In Samuel, my favorite of the two instances, David, the greatest King in all history, is bringing God’s ark to the new capital, Jerusalem. The ark was a loving reminder; a guide to show God’s people how to live a healthy, fulfilling life. As this very respected and well received king brings this precious, seemingly ceremonial, artifact into the city, how does he react? He strips almost naked and dances in the street! As choirs are singing and trumpets are blaring, king David cannot contain the joy in his heart for the true King, the same who had kept all His promises, who had been true to His word that He would bless His people and give them rest if they should worship and obey Him.

However, there was another cynic, like me, lurking in the very ‘respectable,’ very ‘dignified’ corner of the procession. Michal, the daughter of Saul, was not impressed. In fact she confronted the king after he returned home to bless his household. She demanded to know how he could act so uproariously in the sight of all his people (in the NIV, she accuses him of being –gasp– vulgar). David quickly chastised her; reminding her that it was he that the Lord chosen over her father; over any of the members of his house, in fact. He went on boldly;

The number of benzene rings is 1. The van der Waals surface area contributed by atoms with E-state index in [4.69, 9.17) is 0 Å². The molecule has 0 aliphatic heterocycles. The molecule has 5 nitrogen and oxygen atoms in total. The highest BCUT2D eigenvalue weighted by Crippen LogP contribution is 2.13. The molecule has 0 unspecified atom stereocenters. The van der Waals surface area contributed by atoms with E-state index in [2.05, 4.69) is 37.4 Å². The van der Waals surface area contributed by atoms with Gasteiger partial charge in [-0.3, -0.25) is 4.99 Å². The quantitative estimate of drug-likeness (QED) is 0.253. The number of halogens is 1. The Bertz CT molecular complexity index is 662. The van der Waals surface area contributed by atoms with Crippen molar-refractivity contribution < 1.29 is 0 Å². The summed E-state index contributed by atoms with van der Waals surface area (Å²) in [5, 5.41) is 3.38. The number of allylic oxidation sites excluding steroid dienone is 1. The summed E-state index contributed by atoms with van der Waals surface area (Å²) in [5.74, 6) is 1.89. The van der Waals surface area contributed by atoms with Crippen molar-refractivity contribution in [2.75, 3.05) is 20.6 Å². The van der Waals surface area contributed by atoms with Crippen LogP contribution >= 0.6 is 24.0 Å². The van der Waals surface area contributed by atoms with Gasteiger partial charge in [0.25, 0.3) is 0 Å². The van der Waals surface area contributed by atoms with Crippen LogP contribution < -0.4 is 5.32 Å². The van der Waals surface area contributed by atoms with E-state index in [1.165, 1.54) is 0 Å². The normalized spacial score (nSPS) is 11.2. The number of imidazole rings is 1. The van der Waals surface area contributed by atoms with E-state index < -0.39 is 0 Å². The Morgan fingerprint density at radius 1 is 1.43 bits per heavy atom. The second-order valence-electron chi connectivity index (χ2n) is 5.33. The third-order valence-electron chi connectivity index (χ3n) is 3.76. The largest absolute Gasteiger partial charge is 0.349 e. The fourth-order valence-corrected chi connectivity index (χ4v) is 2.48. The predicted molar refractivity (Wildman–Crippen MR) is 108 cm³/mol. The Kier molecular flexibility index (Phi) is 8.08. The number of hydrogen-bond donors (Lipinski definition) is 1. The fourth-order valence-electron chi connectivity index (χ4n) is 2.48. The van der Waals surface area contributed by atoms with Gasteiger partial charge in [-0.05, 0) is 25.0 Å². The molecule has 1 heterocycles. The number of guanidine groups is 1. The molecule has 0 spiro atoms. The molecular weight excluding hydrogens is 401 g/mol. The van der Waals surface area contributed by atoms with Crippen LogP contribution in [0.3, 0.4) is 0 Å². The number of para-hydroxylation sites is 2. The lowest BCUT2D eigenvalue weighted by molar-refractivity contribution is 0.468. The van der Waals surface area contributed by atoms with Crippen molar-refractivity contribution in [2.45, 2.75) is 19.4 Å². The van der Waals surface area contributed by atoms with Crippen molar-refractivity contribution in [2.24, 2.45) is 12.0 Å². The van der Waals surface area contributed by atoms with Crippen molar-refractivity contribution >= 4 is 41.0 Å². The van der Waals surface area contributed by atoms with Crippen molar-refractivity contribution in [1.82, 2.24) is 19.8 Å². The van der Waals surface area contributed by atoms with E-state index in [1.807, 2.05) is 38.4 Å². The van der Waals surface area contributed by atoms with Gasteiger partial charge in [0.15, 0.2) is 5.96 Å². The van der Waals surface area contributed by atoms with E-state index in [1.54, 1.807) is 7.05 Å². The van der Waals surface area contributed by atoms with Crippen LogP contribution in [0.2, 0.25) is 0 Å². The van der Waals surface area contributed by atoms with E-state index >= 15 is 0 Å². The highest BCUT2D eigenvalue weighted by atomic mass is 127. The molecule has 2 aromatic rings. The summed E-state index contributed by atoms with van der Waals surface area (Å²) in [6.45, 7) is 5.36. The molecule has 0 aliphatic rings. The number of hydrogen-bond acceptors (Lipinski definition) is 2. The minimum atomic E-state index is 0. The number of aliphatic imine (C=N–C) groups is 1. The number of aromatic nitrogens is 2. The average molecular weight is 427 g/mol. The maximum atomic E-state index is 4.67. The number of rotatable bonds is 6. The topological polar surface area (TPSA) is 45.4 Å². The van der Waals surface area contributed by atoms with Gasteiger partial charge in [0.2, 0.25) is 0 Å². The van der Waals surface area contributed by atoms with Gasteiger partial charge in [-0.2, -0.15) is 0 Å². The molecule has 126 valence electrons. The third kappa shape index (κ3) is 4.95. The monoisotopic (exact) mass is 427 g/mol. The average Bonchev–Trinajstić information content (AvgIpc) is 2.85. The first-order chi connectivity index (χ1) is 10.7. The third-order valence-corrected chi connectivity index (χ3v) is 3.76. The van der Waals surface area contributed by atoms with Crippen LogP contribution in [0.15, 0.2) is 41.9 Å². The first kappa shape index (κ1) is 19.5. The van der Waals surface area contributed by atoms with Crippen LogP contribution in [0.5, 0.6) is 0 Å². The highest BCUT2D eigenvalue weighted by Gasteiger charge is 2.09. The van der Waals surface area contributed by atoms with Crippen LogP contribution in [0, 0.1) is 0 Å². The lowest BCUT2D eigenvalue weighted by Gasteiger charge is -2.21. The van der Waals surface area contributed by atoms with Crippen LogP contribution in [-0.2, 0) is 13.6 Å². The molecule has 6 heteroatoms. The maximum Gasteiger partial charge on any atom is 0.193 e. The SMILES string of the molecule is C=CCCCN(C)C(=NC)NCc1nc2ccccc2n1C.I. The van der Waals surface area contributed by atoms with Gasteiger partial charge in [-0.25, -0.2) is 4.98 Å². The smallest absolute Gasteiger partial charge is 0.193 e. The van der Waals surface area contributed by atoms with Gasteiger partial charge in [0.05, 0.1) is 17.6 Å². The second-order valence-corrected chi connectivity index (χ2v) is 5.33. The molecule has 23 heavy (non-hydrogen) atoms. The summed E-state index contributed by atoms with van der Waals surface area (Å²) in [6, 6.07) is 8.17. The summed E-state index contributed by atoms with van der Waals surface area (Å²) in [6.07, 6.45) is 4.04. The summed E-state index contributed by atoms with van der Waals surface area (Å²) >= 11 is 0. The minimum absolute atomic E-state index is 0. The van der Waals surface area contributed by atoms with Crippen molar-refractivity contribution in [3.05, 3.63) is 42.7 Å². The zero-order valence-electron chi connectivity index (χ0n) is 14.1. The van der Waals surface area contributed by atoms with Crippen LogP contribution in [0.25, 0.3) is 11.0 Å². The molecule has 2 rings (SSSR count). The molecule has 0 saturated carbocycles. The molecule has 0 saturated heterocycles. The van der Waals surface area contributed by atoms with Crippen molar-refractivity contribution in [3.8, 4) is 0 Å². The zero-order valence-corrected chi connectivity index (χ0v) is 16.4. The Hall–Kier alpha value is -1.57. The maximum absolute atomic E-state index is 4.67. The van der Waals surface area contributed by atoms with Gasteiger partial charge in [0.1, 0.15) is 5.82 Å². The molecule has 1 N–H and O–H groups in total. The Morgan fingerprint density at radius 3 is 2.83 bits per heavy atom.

I will celebrate before the Lord. I will become even more undignified than this, and I will be humiliated in my own eyes. But by these slave girls, I will be held in high honor.” (2 Samuel 6:21-22)

Each time I went into the Edward Jones Dome in St. Louis, it was not even hard to imagine what that must have been like. There were people raising their hands, shouting, dancing, kneeling, collapsing; all in their unhindered, joyful worship to the King. As for the slave girls, isn’t that who we are to witness to? The lowest on the social ladder, the beggars on the street, and the slave girls are who Jesus found most appealing. It was this King of Kings who rejected social affluence, propriety, dignity. When those slave girls saw their king, I can imagine their hearts leaping with him in the rain, amongst the trumpets and the fan fare. It was this fool they would find most undignified and vulgar, like the world had told them they were…